REDMOND, Wash., Nov. 7, 2002 — It's been a while since handwriting made history -- about 3,500 years, in fact, since Sumerian tradesmen began etching lists in clay. With today's launch of the Tablet PC, Microsoft and its partners make handwriting news: The Tablet PC joins handwritten input and digital processing to make pen-based computing a reality.
That's good news for mobile corporate workers, who can now bring the full power of a PC to situations where a keyboard and mouse are inconvenient or inappropriate.
The Tablet PC delivers enterprise workers the full resources of a notebook computer. But by incorporating the convenience and familiarity of pen and paper into the PC experience, it extends the way they can work with their PCs.
"Tablet PCs are a major milestone in mobile computing, bringing more versatility and computing power to more places than ever before," says Alex Loeb, corporate vice president of the Tablet PC division at Microsoft. "The Tablet PC delivers new ways to communicate, collaborate and be productive, vastly extending the ways in which people will work and enjoy their PCs."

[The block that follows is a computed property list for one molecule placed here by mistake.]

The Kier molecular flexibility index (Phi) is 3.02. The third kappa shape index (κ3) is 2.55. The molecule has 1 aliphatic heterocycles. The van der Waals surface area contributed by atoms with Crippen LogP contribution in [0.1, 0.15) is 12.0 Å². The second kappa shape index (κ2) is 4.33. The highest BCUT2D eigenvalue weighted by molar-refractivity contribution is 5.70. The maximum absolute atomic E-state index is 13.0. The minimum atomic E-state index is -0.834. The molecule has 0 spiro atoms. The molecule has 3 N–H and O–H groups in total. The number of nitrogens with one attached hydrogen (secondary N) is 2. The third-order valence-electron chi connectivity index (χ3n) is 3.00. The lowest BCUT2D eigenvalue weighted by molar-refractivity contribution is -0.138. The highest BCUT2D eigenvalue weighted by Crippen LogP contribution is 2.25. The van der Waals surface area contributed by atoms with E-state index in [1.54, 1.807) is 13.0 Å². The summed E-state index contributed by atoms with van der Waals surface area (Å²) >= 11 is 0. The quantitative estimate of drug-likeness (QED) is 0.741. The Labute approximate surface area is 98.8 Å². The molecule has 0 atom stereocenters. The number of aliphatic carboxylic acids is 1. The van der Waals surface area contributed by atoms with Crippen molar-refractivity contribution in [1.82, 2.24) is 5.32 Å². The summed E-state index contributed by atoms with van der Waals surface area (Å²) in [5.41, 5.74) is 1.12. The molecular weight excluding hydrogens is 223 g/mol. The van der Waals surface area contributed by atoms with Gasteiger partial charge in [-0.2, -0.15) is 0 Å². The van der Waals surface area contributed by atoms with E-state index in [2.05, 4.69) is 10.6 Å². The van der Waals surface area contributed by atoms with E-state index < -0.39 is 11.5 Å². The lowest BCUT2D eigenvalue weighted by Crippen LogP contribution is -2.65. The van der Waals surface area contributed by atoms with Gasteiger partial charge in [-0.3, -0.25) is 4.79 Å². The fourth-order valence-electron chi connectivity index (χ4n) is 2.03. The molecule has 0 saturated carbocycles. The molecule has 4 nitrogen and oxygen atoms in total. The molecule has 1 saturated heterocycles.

Today, computer hardware manufacturers will release Tablet PC models in a variety of styles designed to meet the needs of a wide array of workers and consumers.
Introducing the Tablet PC
The Tablet PC is a new kind of computer, representing an evolutionary step in the development of the notebook or laptop computer used today by mobile workers. The Tablet PC is built on a new Microsoft operating system, called the Windows XP Tablet PC Edition, a superset of Windows XP Professional. This means that the Tablet PC platform has the same high level of functionality as other computers running Windows XP Professional. It also supports all legacy Windows applications and provides a powerful foundation -- including the .NET Framework -- for developing new Windows-based applications that support Tablet PC digital pen and ink capabilities.